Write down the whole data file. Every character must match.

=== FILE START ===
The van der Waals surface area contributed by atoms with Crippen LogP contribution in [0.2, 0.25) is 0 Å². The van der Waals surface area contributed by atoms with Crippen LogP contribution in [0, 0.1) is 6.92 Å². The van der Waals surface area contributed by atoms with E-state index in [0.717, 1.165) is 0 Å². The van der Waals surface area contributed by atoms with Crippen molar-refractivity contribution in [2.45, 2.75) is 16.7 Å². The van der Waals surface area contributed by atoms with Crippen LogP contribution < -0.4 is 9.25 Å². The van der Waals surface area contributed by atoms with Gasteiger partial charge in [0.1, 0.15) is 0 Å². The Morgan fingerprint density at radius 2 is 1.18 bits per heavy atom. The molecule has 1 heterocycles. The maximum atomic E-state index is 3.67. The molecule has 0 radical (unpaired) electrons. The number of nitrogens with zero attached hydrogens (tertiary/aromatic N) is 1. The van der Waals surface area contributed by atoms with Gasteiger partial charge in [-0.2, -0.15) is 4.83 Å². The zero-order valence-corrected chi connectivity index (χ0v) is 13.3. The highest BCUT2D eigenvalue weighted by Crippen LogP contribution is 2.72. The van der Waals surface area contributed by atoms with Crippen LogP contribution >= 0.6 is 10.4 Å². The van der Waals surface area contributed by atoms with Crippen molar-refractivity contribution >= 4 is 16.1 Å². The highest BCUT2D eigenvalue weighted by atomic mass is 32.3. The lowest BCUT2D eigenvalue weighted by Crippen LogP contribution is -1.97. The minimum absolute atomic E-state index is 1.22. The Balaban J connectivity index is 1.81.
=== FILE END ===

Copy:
The van der Waals surface area contributed by atoms with Crippen LogP contribution in [0.2, 0.25) is 0 Å². The van der Waals surface area contributed by atoms with Crippen LogP contribution in [0, 0.1) is 6.92 Å². The van der Waals surface area contributed by atoms with E-state index in [0.717, 1.165) is 0 Å². The van der Waals surface area contributed by atoms with Crippen molar-refractivity contribution in [2.45, 2.75) is 16.7 Å². The van der Waals surface area contributed by atoms with Crippen LogP contribution < -0.4 is 9.25 Å². The van der Waals surface area contributed by atoms with Gasteiger partial charge in [0.1, 0.15) is 0 Å². The Morgan fingerprint density at radius 2 is 1.18 bits per heavy atom. The molecule has 1 heterocycles. The maximum atomic E-state index is 3.67. The molecule has 0 radical (unpaired) electrons. The number of nitrogens with zero attached hydrogens (tertiary/aromatic N) is 1. The van der Waals surface area contributed by atoms with Gasteiger partial charge in [-0.2, -0.15) is 4.83 Å². The zero-order valence-corrected chi connectivity index (χ0v) is 13.3. The highest BCUT2D eigenvalue weighted by Crippen LogP contribution is 2.72. The van der Waals surface area contributed by atoms with Crippen LogP contribution >= 0.6 is 10.4 Å². The van der Waals surface area contributed by atoms with Crippen molar-refractivity contribution >= 4 is 16.1 Å². The highest BCUT2D eigenvalue weighted by atomic mass is 32.3. The lowest BCUT2D eigenvalue weighted by Crippen LogP contribution is -1.97. The minimum absolute atomic E-state index is 1.22. The Balaban J connectivity index is 1.81.